British Prime Minister Theresa May’s Tuesday announcement to declare a snap election for June 8 is riskier than it seems, according to FiveThirtyEight’s Nate Silver.
“May’s move isn’t risk free,” Silver wrote shortly after British Prime Minister Theresa May’s Tuesday announcement. “In fact, if the final polls come within a couple of percentage points of the actual vote on June 8, it will be something of an upset.”
The decision comes as a surprise to many because May previously said she would not call an early election as far back as September 2016. General elections were not scheduled until 2020, but May moved the elections at a time when her Conservative party is polling high.
May is hoping a strong party turnout will grant her the mandate to expedite EU separation. Labour party members have said they will cooperate with Brexit proceedings, but Liberal Democrats have been fervently in opposition.
Silver asserted that polls in the U.K. are more than twice as inaccurate as American presidential election polling. The Conservative party has led Labour in recent opinion polling, but Silver explained that U.K. polls have missed the final margin by six percentage points 50 days out of general elections since 1979. For example, Brexit polls had remain with a 3.7 percent margin 50 days out, but the final result was 3.8 percent for leave.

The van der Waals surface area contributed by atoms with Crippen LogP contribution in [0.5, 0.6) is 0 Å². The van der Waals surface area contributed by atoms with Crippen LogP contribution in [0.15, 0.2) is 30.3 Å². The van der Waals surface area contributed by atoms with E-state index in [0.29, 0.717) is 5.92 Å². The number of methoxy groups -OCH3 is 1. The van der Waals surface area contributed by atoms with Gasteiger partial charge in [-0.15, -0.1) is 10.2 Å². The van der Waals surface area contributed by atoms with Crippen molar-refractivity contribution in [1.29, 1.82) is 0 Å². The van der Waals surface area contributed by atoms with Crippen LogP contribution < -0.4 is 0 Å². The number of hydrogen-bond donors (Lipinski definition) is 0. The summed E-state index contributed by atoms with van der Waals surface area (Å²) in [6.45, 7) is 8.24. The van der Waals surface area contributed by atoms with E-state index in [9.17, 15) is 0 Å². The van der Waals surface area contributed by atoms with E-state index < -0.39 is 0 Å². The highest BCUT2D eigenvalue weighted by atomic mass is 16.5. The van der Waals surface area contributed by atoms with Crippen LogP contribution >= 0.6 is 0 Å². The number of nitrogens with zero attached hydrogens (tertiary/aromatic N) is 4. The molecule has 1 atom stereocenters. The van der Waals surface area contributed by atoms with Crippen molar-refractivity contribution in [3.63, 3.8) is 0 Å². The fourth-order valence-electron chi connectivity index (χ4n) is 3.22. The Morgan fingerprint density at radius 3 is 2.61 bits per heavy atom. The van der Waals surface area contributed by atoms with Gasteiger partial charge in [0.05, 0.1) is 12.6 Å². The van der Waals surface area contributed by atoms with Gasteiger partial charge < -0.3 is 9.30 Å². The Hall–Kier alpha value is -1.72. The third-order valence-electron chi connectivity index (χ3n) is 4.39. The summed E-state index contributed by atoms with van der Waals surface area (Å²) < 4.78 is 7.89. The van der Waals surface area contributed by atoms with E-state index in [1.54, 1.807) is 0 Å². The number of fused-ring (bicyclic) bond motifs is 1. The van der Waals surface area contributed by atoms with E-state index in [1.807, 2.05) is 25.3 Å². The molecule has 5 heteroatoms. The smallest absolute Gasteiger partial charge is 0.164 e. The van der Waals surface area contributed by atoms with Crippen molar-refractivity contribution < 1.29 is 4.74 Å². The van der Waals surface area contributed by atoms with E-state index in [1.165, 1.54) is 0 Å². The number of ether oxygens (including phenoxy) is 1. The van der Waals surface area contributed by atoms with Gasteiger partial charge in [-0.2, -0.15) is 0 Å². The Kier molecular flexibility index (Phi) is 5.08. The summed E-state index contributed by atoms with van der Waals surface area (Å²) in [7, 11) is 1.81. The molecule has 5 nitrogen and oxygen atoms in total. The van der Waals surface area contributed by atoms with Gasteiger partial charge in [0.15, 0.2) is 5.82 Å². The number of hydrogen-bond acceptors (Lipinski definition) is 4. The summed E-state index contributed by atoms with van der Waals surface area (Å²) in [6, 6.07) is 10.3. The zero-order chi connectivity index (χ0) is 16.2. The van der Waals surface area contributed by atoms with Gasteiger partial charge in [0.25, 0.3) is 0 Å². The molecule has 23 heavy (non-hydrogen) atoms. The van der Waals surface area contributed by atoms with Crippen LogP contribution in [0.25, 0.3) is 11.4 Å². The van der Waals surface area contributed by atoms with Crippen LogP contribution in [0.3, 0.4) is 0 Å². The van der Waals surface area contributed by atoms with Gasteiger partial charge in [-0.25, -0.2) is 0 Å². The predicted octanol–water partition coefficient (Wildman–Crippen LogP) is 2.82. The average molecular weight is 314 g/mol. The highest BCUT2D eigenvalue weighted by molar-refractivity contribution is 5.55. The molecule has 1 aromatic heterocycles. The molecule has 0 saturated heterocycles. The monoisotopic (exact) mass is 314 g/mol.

The Conservatives currently have a 21 percent lead over Labour, according to a Times of London/YouGov poll.
With the PM calling a general election for 8 June, here’s YouGov’s most recent voting intention
Con – 44%
Lab – 23%
LD – 12%
UKIP – 10% pic.twitter.com/t6v36qPSrn
— YouGov (@YouGov) April 18, 2017
Silver points out that polling in the U.K. tends to underestimate Conservatives. He claims the true margin of error is plus or minus 13 to 15 percentage points, “depending how you calculate it.”
“If polls are missing election outcomes by 5 or 6 points on average, that means the margin of error is very large indeed,” Silver said. “Specifically, a 6-point average error in forecasting the final margin translates to a true margin of error of plus or minus 13 to 15 percentage points.”
The FiveThirtyEight founder said that while May is in good position inaccurate polling and quick-shifting attitudes among the British public presents some risk.
The Daily Caller News Foundation reached out to Silver for comment.
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